Cursive handwriting is primarily distinguished from print handwriting because of the continuity between letters in a word. For this reason, cursive has been successfully used as a strategy to improve handwriting fluency in individuals with disabilities and other handwriting challenges. Handwriting typically depends on visual tracking, which may be difficult or impossible in visually-impaired/blind individuals. Because of the continuity between letters in a word, cursive writing is taught alongside assistive technology (e.g., digital pens with audio & haptic feedback) to teach writing to blind learners.13 Additional technologies (e.g., eye tracking) can be utilized to support students with limb loss or paralysis.14 Writing instruction using the computer has also been identified as a possible avenue to improve spelling and handwriting in dyslexic and dysgraphic students.15

Handwriting instruction in Missouri public schools

Missouri does not currently have any statewide cursive writing standards or instructional requirements. The Missouri Learning Standards for K-5 English & Language Arts include grade level expectations for producing legible, handwritten text (Language Standard 1B). By the end of kindergarten, students are expected to be able to print upper- and lower-case letters; legible printing is emphasized during first grade, including spacing words and sentences appropriately. Beginning in second grade, legible handwriting is expected as a core component of demonstrating the ability to communicate using the conventions of the English language. Keyboarding skills, or typing, is also part of writing standards beginning in second grade (Writing Standard 1D).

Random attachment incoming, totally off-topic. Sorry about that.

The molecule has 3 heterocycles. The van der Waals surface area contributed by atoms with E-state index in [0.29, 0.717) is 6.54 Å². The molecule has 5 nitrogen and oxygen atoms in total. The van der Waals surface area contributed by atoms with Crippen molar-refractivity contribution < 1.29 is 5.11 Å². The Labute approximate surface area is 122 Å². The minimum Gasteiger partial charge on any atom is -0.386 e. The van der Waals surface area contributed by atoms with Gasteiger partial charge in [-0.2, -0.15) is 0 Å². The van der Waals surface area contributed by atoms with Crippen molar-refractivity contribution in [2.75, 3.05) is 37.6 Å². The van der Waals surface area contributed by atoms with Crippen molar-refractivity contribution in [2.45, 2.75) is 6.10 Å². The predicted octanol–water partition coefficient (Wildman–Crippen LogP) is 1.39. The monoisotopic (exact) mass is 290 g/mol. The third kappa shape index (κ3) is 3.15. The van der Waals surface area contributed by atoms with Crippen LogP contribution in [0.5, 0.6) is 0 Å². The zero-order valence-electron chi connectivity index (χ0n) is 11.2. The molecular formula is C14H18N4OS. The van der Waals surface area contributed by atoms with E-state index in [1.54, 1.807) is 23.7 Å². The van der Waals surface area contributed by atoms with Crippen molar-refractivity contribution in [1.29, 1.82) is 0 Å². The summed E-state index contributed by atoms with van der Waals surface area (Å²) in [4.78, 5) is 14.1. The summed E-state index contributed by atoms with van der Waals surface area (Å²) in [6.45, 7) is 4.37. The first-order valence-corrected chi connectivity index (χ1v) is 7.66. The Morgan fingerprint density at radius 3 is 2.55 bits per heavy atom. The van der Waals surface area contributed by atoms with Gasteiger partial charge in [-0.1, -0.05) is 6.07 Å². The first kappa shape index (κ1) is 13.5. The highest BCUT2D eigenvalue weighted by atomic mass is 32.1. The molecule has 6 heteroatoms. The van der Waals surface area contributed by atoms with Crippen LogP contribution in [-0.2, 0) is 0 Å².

Other states with cursive instruction requirements

Twenty-one states (including AR, FL, GA, IN, IL, MS, NC, TN, TX) currently have some statutory requirement for cursive handwriting instruction, usually during elementary school, many of which were enacted in the last decade. It is difficult to directly assess the effectiveness of these programs on student outcomes as the academic outcomes measured are not specific to handwriting instruction and are influenced by several additional factors (e.g., learning environment, student motivation). Additionally, the tradeoff between the potential benefits of cursive handwriting and the instructional time that is being diverted from other instruction has not been explored.

References

  1. Dinehart, L. H. (2015). Handwriting in early childhood education: Current research and future implications. Journal of Early Childhood Literacy, 15(1), 97–118. https://doi.org/10.1177/1468798414522825.
  2. James, K. H. (2017). The Importance of Handwriting Experience on the Development of the Literate Brain. Current Directions in Psychological Science, 26(6), 502–508. https://doi.org/10.1177/0963721417709821.
  1. McClelland, M. M., & Cameron, C. E. (2019). Developing together: The role of executive function and motor skills in children’s early academic lives. Early Childhood Research Quarterly, 46, 142–151. https://doi.org/10.1016/j.ecresq.2018.03.014.